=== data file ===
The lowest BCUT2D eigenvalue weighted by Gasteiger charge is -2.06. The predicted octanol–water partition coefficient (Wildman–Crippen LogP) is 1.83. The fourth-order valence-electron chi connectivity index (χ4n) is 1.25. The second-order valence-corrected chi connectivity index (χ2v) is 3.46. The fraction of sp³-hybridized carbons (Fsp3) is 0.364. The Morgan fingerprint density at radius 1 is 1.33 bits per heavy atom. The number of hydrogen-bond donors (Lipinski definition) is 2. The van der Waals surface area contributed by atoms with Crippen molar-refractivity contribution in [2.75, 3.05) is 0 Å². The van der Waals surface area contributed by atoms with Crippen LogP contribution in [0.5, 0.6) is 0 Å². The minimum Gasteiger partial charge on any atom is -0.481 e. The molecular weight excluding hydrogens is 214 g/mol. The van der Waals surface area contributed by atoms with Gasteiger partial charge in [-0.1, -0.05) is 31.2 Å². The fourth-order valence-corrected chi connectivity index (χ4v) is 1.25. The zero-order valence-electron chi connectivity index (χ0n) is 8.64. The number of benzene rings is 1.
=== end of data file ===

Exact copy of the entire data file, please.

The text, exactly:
The lowest BCUT2D eigenvalue weighted by Gasteiger charge is -2.06. The predicted octanol–water partition coefficient (Wildman–Crippen LogP) is 1.83. The fourth-order valence-electron chi connectivity index (χ4n) is 1.25. The second-order valence-corrected chi connectivity index (χ2v) is 3.46. The fraction of sp³-hybridized carbons (Fsp3) is 0.364. The Morgan fingerprint density at radius 1 is 1.33 bits per heavy atom. The number of hydrogen-bond donors (Lipinski definition) is 2. The van der Waals surface area contributed by atoms with Crippen molar-refractivity contribution in [2.75, 3.05) is 0 Å². The van der Waals surface area contributed by atoms with Crippen LogP contribution in [0.5, 0.6) is 0 Å². The minimum Gasteiger partial charge on any atom is -0.481 e. The molecular weight excluding hydrogens is 214 g/mol. The van der Waals surface area contributed by atoms with Gasteiger partial charge in [-0.1, -0.05) is 31.2 Å². The fourth-order valence-corrected chi connectivity index (χ4v) is 1.25. The zero-order valence-electron chi connectivity index (χ0n) is 8.64. The number of benzene rings is 1.